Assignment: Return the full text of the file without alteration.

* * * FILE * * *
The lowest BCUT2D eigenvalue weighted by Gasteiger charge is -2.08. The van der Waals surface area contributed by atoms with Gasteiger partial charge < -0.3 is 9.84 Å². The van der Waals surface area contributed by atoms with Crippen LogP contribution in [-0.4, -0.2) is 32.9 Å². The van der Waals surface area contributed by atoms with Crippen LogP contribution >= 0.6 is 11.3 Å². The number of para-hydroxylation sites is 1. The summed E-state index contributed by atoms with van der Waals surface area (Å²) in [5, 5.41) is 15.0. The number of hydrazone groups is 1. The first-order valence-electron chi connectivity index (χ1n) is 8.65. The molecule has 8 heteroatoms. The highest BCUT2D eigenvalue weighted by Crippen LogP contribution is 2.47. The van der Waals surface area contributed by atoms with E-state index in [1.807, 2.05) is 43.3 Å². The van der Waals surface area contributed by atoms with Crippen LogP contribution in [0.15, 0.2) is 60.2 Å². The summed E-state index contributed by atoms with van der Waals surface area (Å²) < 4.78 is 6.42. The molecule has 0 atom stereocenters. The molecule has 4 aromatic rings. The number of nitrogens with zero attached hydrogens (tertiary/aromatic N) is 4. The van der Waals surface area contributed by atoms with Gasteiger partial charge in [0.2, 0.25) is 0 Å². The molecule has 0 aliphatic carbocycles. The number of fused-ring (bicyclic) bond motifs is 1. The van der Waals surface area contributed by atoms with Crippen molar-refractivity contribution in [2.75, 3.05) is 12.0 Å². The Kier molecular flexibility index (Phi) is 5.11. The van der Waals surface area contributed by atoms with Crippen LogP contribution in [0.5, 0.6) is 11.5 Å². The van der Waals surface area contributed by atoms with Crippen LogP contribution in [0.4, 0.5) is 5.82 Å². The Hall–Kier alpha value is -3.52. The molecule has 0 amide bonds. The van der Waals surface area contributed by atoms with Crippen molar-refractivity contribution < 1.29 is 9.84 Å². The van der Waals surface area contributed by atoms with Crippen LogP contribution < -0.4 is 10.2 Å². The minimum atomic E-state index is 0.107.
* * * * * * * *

The lowest BCUT2D eigenvalue weighted by Gasteiger charge is -2.08. The van der Waals surface area contributed by atoms with Gasteiger partial charge < -0.3 is 9.84 Å². The van der Waals surface area contributed by atoms with Crippen LogP contribution in [-0.4, -0.2) is 32.9 Å². The van der Waals surface area contributed by atoms with Crippen LogP contribution >= 0.6 is 11.3 Å². The number of para-hydroxylation sites is 1. The summed E-state index contributed by atoms with van der Waals surface area (Å²) in [5, 5.41) is 15.0. The number of hydrazone groups is 1. The first-order valence-electron chi connectivity index (χ1n) is 8.65. The molecule has 8 heteroatoms. The highest BCUT2D eigenvalue weighted by Crippen LogP contribution is 2.47. The van der Waals surface area contributed by atoms with E-state index in [1.807, 2.05) is 43.3 Å². The van der Waals surface area contributed by atoms with Crippen LogP contribution in [0.15, 0.2) is 60.2 Å². The summed E-state index contributed by atoms with van der Waals surface area (Å²) < 4.78 is 6.42. The molecule has 0 atom stereocenters. The molecule has 4 aromatic rings. The number of nitrogens with zero attached hydrogens (tertiary/aromatic N) is 4. The van der Waals surface area contributed by atoms with Gasteiger partial charge in [0.2, 0.25) is 0 Å². The molecule has 0 aliphatic carbocycles. The number of fused-ring (bicyclic) bond motifs is 1. The van der Waals surface area contributed by atoms with Crippen molar-refractivity contribution in [2.75, 3.05) is 12.0 Å². The Kier molecular flexibility index (Phi) is 5.11. The van der Waals surface area contributed by atoms with Crippen LogP contribution in [0.5, 0.6) is 11.5 Å². The van der Waals surface area contributed by atoms with Crippen LogP contribution in [0.4, 0.5) is 5.82 Å². The Hall–Kier alpha value is -3.52. The molecule has 0 amide bonds. The van der Waals surface area contributed by atoms with Crippen molar-refractivity contribution < 1.29 is 9.84 Å². The van der Waals surface area contributed by atoms with Crippen LogP contribution < -0.4 is 10.2 Å². The minimum atomic E-state index is 0.107.